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TAG February 26, 2020 0 Comments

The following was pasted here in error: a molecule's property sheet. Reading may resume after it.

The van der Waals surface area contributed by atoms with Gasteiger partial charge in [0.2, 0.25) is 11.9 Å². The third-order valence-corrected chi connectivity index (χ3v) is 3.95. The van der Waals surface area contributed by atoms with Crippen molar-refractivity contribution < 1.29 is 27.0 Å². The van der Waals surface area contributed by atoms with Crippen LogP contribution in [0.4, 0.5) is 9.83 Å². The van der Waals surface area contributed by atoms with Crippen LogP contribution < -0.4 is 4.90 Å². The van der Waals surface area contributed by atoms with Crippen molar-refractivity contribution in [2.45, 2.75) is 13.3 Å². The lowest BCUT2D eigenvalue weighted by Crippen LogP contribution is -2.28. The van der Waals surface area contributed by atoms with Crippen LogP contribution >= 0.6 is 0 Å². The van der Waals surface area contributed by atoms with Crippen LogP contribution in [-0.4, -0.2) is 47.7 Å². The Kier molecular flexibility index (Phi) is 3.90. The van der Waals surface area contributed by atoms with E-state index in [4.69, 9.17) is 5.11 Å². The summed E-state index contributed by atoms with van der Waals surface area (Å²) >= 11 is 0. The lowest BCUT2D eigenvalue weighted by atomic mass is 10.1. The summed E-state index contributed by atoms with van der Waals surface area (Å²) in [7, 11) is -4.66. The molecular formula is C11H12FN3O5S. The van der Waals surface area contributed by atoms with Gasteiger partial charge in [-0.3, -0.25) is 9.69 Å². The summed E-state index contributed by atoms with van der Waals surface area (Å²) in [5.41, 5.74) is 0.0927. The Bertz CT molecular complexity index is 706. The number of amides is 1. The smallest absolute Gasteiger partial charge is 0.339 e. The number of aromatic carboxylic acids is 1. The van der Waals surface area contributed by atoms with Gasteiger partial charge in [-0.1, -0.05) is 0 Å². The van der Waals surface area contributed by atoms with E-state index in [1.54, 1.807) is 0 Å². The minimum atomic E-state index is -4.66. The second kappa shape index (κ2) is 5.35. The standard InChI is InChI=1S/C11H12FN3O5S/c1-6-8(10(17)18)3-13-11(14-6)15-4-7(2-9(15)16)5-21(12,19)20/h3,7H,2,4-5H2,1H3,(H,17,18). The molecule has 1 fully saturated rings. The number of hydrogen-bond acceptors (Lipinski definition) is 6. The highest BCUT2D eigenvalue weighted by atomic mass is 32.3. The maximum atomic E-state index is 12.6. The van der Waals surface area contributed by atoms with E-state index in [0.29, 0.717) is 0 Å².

Whether routine or for cause, every food processing facility under FDA jurisdiction will be inspected at some time by an FDA investigator. And, whether routine or for cause, every FDA inspection is a serious event. So the better you are prepared and the more you understand what FDA will be doing, the smoother the inspection will go – which is always better for you. Let’s talk first about the two types of inspections and when you could expect them. As directed by FSMA, FDA is required to conduct a routine inspection of high-risk food facilities once every three years, and of all others once every five years. FDA also can determine that more frequent visits of a specific facility are needed, based on factors such as its past history of inspection issues or recalls, the type of product produced, etc. The investigator may make a regular inspection or a FSMA-compliance inspection (i.e., focused on preventive controls, recall plans, supply chain program, or GMPs). A for-cause inspection is exactly what it sounds like – FDA has a reason to inspect your facility beyond that of a routine inspection. This could be because of a recall you initiated or a recall initiated by another firm in which your product or facility has been implicated – or is simply in the supply or distribution chain. It also could be the result the regulatory testing of your product, a consumer complaint, or an epidemiological link, generally detected today through whole genome sequencing (WGS). The FDA Visit. In either case, the inspection will usually be conducted during working hours. There may be one or several investigators, but upon arrival they are required to show their credentials and issue a signed Notice of Inspection (Form 482) to the top management official. The visit will begin with an opening meeting during which you will want to find out the reason for the visit if you’ve not already been informed. This will be followed by the inspection, and a closing meeting. The investigators will review your records, of which they may want to make copies, and may take swabs; the visit could be concluded within a few hours or could take a week or more. If you are subjected to the infamous “swabathon,” you can expect FDA to take 100 to 300 swabs over one or two days – including Zone 1 and potentially finished product. FDA will be looking for Salmonella and/or Listeria monocytogenes, and it could take up to two weeks to get final results on the sampling. During a swabathon, you have the right to take duplicate samples, but there are pros and cons to this. On the plus side, you can get results more quickly; however any positives FDA finds will overrule your findings. And if you do find a positive where FDA found a negative, you are in trouble. Whether or not you choose to take duplicate samples, I would advise that you take photographs and notes of each site swabbed, plan a holding program for Zone 1 and finished product, and plan to shut down/clean up post sampling. Preparing for FDA. Because FDA can show up at your facility at any time, you should be inspection ready every day. This is more than simply having your facility clean and processes in place, it means having a written SOP on how to manage the visit and who will be involved. Who needs to be informed at corporate? Who will lead the visit; who will accompany FDA – do you have back-up for each? Where will you take FDA initially? It also is important to regularly review your programs and documentation to ensure you are in compliance with all requirements. Is your Food Safety Plan written and complete with hazard analyses and preventive controls and a Preventive Control Qualified Individual (PCQI) identified? Are your monitoring, corrective actions, and validations all current? Are your supply chain approval records in order, including any Foreign Supplier Verification Program records, if applicable? Do you have a recall plan? Knowing what records and information FDA can request, and what you will provide when asked, also will not only help ensure you are prepared but will keep you from giving investigators more than is required. For example, while FDA will want documentation of your allergen controls and environmental monitoring, these do not have to be validated. That said, FDA can ask for everything except recipes, personnel records, and financial records. You need to be able to provide two years of records within 24 hours of the request, thus you’ll need to have a process in place for making copies of requested documents. An investigator may request more than you are required to provide, so be sure you understand what FDA is authorized to ask for. But you will want to carefully pick your battles – determining how important refusal may be, whether there would be negative impact if you do or don’t accede to a request. One very common “battle” is that of photography. And it can be a tough battle. In advising FDA to take photos for documentation, FDA’s Investigations Operations Manual 2019 says to not request permission first “because taking photographs is part of the Agency’s authority to conduct inspections as part of Section 704(a)(1) of the FD&C Act [21 USC 374(a)(1)].” If management objects, investigators are advised to cite two court cases. However, neither the statute nor the cases provide clear authority for FDA to take photos. But, once again, it is a matter of picking your battles, as a determined investigator can take it higher, ultimately involving legal personnel from both sides. As a general rule when working with FDA, it is advisable to always be courteous and open-minded, giving investigators what they request – but no more and no less. Don’t take a defensive stance or be adversarial, but do point out any misinterpretations they may make. Listen to what they have to say and, most importantly, stay with them at all times. Follow up. Should any non-compliances be found resulting in a Form 483 or Warning Letter, you will need to respond, in writing within 15 business days, to all the observations with corrective actions. Include thorough responses with timelines for action and follow up – and prepare for a repeat inspection. The Form 483 is not public but can be requested under the Freedom of Information Act (FOIA). Warning letters, however, are public and are picked up the media. Signaling the lack of satisfaction in response to a Form 483, they are a significant escalation of non-compliance. With regular FDA inspections required, and for-cause inspections common, your facility will be inspected at some point, and the best thing you can do for your business and yourself is to be prepared. Be inspection ready every day and have outside resources available should you need them. Having been an FDA official, I know the system and have built an authoritative team of experts at TAG that can help you prepare and manage FDA visits. Give us call today to ensure you are inspection ready. About The Acheson Group (TAG): Led by Former FDA Associate Commissioner for Foods Dr. David Acheson, TAG is a food safety consulting group that provides guidance and expertise worldwide for companies throughout the food supply chain. With in-depth industry knowledge combined with real-world experience, TAG’s team of food safety experts help companies more effectively mitigate risk, improve operational efficiencies, and ensure regulatory and standards compliance.